Friday, April 16, 2010

The foul rag and bone shop of the heart

There's this scene in Linger. A series of three scene, to be specific. A death, a funeral, and vengeance taken. I hate writing it. Absolutely hate it. It's an emotionally and physically brutal thing to put my pov character, Aislinn, through.

It's also the thing I'm most proud of having written.

One of the hardest things for me to do when I write is to put the emotions on the page. It's a difficult thing for me to do in real life, too - to make myself accessible enough to my friends that they know what I'm feeling. I don't want to burden anyone with my difficulties. So when I write, it's easier for me to use my skill with language to obscure the lack of emotion than it is to wallow in the messiness. And perversely, the times when I most need to make things real on the page - during the difficult, wrenching scenes - are the times that I'm most likely to feel that it's all too much.

This scene was the first time I didn't do that. Where I looked at what the story needed, and how it needed it, and then sat down and wrote that. I remember shaking while writing the scene, and feeling nauseated. A small part of me was really disturbed that what I was writing had been in my head. Most of me was just cold, watching things unfold, and knowing I had just found one of the foundational moments in my book. When I finished, I hugged my dog and cried.

Then, of course, I got scared. I didn't even reread that part of the book when I went through any of the previous rewrites and revisions. I knew I had gotten it right, because I remembered how horrible it was to write. There was no reason to put myself through that again.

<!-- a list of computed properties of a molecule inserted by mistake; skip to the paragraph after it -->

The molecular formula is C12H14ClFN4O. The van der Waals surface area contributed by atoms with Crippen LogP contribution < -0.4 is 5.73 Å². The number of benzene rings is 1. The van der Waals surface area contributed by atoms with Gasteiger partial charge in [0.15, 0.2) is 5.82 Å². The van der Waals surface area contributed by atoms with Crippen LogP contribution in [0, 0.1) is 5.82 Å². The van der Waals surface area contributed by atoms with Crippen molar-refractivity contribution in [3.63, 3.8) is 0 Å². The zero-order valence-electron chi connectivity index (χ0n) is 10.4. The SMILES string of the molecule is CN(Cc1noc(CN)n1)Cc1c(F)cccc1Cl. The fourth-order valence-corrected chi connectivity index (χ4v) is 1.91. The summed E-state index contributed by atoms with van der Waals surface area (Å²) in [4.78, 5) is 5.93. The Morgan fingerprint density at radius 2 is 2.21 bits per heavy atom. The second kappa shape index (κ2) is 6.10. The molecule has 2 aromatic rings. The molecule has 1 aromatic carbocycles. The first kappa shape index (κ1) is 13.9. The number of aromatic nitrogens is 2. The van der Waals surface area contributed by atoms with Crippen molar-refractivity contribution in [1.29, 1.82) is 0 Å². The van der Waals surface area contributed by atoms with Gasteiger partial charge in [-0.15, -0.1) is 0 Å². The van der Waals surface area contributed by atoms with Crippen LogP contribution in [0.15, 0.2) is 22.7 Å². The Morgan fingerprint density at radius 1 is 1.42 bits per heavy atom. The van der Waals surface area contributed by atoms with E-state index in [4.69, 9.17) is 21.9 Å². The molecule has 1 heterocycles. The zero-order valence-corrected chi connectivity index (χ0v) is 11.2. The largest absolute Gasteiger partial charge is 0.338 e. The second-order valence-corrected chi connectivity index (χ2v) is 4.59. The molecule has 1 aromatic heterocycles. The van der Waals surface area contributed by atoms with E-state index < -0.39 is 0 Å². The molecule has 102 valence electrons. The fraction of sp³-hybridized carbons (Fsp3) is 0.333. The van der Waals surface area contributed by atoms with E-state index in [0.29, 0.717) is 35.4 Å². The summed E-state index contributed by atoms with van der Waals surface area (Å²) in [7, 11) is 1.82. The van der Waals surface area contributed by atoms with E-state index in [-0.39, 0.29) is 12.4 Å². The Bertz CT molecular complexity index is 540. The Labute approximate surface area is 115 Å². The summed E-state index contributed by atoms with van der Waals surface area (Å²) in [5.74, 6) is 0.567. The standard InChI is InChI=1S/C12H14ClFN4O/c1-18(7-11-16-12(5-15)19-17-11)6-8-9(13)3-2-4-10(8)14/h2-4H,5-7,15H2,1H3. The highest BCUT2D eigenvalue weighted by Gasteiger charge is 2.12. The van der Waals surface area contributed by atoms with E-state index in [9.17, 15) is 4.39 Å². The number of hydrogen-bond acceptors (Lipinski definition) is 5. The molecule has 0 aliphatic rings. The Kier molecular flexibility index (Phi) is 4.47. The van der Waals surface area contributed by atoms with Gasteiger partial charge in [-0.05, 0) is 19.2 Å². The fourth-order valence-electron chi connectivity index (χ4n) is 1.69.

I looked at it again last night. I had to. One of the goals of this revision is to make the emotion on the page more obvious. I knew I would be betraying myself and my story if I only did that where it was easy. So I revised the scene, making it better (worse?). It was horrible - not the scene, the writing of it. But I couldn't just leave that part of the story alone, because it was hard to live in those emotions, because I hated writing it, because part of me still can't believe that came out of my head. It is, perhaps, the most horrible thing I've ever put down on paper. And the one I am proudest of writing.


  1. Hey Kat, I'm almost through "Linger", and will hopefully mail off my comments on Monday, but I just wanted to tell you that I also think that this scene is particularly strong, and I'm glad (for the sake of the book, and the story) that you wrote it.

  2. Thank you! (For reading, and for saying that.)